Något betydelsefullt Leonid Dobyčins möten bortom orden i den sovjetiska samtiden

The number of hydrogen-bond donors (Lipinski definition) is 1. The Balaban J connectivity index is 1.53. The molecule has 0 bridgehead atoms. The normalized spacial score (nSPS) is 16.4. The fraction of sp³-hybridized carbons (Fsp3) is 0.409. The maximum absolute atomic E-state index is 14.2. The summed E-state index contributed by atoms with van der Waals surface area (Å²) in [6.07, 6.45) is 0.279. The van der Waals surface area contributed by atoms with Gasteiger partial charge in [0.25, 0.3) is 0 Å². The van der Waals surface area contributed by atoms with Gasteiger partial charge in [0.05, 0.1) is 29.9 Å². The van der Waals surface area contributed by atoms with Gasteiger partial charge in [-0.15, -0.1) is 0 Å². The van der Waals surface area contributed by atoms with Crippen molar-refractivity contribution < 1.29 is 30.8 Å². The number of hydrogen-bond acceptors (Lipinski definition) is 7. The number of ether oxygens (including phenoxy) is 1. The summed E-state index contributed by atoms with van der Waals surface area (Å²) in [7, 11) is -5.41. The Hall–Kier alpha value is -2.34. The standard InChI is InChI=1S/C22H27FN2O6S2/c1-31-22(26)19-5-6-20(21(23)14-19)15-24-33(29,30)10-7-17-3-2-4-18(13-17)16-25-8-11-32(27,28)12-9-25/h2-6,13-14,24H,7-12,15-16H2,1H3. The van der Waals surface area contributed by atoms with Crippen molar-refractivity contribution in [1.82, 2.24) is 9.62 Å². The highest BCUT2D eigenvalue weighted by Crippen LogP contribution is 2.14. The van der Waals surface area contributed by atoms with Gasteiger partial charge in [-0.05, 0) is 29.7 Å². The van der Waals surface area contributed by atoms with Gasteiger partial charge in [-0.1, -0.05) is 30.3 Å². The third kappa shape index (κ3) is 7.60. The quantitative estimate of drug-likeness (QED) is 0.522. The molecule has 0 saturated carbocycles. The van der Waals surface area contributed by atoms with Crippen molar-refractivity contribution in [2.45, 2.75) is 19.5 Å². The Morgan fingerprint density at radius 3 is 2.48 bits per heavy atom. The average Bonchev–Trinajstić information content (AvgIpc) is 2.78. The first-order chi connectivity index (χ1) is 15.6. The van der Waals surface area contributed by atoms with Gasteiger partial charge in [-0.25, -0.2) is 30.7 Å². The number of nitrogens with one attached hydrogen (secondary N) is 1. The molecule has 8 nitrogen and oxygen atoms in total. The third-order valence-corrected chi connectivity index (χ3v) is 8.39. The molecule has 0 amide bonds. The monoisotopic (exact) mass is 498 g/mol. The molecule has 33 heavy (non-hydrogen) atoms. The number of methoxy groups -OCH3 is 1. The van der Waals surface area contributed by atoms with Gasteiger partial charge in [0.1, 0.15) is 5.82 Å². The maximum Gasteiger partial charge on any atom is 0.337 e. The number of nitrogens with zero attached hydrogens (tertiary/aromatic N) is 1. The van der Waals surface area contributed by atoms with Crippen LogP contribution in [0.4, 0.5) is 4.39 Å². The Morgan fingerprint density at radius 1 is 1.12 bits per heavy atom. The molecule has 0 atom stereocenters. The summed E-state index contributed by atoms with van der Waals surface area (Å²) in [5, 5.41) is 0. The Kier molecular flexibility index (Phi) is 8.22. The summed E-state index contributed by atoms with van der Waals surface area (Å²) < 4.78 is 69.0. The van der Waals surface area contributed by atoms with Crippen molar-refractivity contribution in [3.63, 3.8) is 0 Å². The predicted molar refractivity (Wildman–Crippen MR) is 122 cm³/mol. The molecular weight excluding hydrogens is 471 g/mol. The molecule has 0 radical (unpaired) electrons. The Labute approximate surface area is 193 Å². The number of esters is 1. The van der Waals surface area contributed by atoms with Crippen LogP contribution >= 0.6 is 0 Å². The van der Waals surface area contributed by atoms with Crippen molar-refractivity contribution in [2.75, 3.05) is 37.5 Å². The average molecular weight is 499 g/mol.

Sammanfattning: This thesis studies the 1931 short story collection Portret [The Portrait] by the Russian author Leonid Ivanovich Dobychin (1894–1936?). My main argument is that the principal theme in Dobychin’s writings arises out of the complexities of human encounters. My approach is based on affirmative interpretations that I call “encountering” readings. They draw on critical practices developed by Boris Gasparov, who argues in his 2013 study of Pasternak Boris Pasternak: Po tu storonu poėtiki (Filosofiia. Muzyka. Byt) that the key to Pasternak’s work lies not in the dominant feature of their linguistic texture, but in the momentary states of everyday life that the author captures, and Henri Meschonnic’s Critique du rythme: Anthropologie historique du langage (1982). Meschonnic focuses on rhythm as an intrinsic aspect of the text that requires the reader to participate actively in appreciating the text as a work of art by following the interplay between rhythm, the active subject and what is expressed. Both scholars reflect a turn away from the linguistically informed theoretical approaches that dominated the academic study of literature in the twentieth century. Similarly, I approach Dobychin’s characters on the level of their personal conflicts and everyday lives by simulating an interpersonal encounter in an anti-theoretical search for meaning that is congenial to both the central theme of the stories and the way in which they reveal human encounters “beyond words,” as it were, both within the works and with the reader, through suggestive associations and not yet categorized, “precategorial” experiences in everyday life. The “unoutspokenness” (nedogovorënnost’)—i.e. reticence, a deliberate avoidance of explicitness that Dobychin’s contemporary critics ascribed to his writings and often disparaged as “incomprehensibility”—serves as a starting point for a critical discussion of both earlier research on Dobychin and theoretical approaches to literature more generally. In searching for a dominant formal feature, a ‘key’ or ‘code’, in Dobychin’s writings, earlier scholars have tended to describe it in terms of an anti-aesthetic. The alleged lack of plot, inner coherence and meaning is explained as deliberate, intended to performatively mirror the absurdness and inadequacies, the disorientation and loss of meaning in Soviet reality itself. In this thesis, I argue instead that there is no such lack or incoherence in Dobychin’s works. The “nedogovorënnost’” of his short stories is instead understood as an exact and purposeful way of conveying meaning through what is experienced and shared beyond words in a time that was overburdened with idealistic ideological discourses. At the heart of Dobychin’s stories are moments of fragile human interaction that underlie trivial dialogues and actions in banal everyday existence. The stories let the reader experience the sudden and unexpected human connections that the characters encounter in their everyday impressions. The contrasts and plurality of human perspectives thus perceived evoke a potential interaction beyond societal roles. These brief encounters are presented as something precarious in a Soviet society striving towards a single true ideology. Such a reading suggests that Dobychin is not so much a deliberately enigmatic author as a writer who aspires to express in words that which is profoundly wordless: the encounters between people outside of the ideological categories and discourses of their language.
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